How much is your house worth?

Tuesday 19 February 2013

If you asked me to put a value on the house I live in, I’d probably find it pretty difficult.

By The Landlord

There’s the CV, of course. Then there’s what a similar house has sold for just  the corner. Then there’s what I’d like to think it’s worth, and then again there’s how much it might cost to build if all I had was the section.

But under changes to insurance policies set to happen this year, I’ll have to put a figure on it – and I’ll have to make sure I get it right. Otherwise, I could be left seriously out of pocket if disaster strikes.

IAG has confirmed that it will switch its policies from full replacement cover to agreed value some time this year. So if an earthquake hits and wipes out my house, I’ll only get paid out the amount we’ve agreed on – not whatever it takes to build a new house.

This raises some questions. What happens if we agree on a figure now, and then there’s a major disaster that puts pressure on the construction industry, forcing up prices? Will I have to build a smaller house because the $500,000 (or whatever figure we agreed on) now doesn’t cut it when construction firms are having to compete for labour or materials?

Most houses cost more to build than the sell for second-hand at the moment.  If the insurance value is tied to the CV, as has been suggested, how well does a property’s CV cater for the cost of a new build?

I can understand the insurance companies’ point of view – reinsurers want to know exactly what they might have to stump up for in the event of a large-scale disaster – but getting the dollar figures right will be crucial, especially for property investors.

Comments from our readers

On 19 February 2013 at 3:33 pm Andy said:
Conversely, with bulk discounts and other ways in which insurance companies manage to worm out of paying up, what happens if we over-insure? Do we get a refund, or the balance paid out in the form of reduced or waived excess? A prudent investor or property owner would add an extra $50k to the value, just to protect themselves from the reported inflationary factors and production stresses already mentioned. But this could easily result in a 25-30% premium increase for the insurance companies with no actual increase in risk. An alternative may be where consumers can purchase an indemnity type insurance that could cover any loss due to under insurance on the day. The insurance companies knew what they were in for - that is the job of the bean counters. If they paid more attention to the risks that they already knew of (liquefaction, fault lines, ground structure, marshlands and other risk factor research etc) instead of trying to increase premium income, they would not be in this situation. Much of the information that has been made public was already public 30 years ago, and some as early as 1900 (liquefaction in Kaiapoi and the recommendation that building not be continued in that area, as an example). Sour Grapes - HELL YES! I have been waiting over 2 years to have my house fixed, yet if I had missed ONE premium, the insurance company would have been on my tail like a greyhound on a hare! It is about time the insurance companies stood up and accepted the risk, the same way they happily accepted our premiums without due diligence! Or am I totally wrong?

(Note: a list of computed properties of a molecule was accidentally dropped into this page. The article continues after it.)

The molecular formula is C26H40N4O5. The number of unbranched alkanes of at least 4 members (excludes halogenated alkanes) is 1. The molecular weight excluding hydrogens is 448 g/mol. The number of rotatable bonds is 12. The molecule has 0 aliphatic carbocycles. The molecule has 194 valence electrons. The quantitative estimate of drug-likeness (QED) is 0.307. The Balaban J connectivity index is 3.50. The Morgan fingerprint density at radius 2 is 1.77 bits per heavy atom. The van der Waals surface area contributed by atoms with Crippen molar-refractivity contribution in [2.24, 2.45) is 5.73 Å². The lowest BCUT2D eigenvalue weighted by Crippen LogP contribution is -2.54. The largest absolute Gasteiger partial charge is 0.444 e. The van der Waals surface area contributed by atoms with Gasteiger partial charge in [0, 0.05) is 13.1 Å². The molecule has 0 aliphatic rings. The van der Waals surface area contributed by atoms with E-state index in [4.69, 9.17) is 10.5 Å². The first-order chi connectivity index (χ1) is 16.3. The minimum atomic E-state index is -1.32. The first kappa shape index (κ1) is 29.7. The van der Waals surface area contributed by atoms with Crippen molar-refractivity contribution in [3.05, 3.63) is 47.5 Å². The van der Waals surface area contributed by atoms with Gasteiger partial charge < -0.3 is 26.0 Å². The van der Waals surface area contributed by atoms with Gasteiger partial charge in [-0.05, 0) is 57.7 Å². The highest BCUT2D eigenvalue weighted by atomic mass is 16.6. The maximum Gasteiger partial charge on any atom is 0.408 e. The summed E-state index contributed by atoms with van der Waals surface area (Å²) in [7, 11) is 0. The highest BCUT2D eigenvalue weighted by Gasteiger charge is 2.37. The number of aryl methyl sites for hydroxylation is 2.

On 19 February 2013 at 3:53 pm Natalie said:
From what I hear, if your house burns down, it is relacement. Best probably to have a house in Chch as we had our big one!
On 20 February 2013 at 10:14 am Paul said:
Dont forget to add in demolition costs as well. This comes out of the agreed value.

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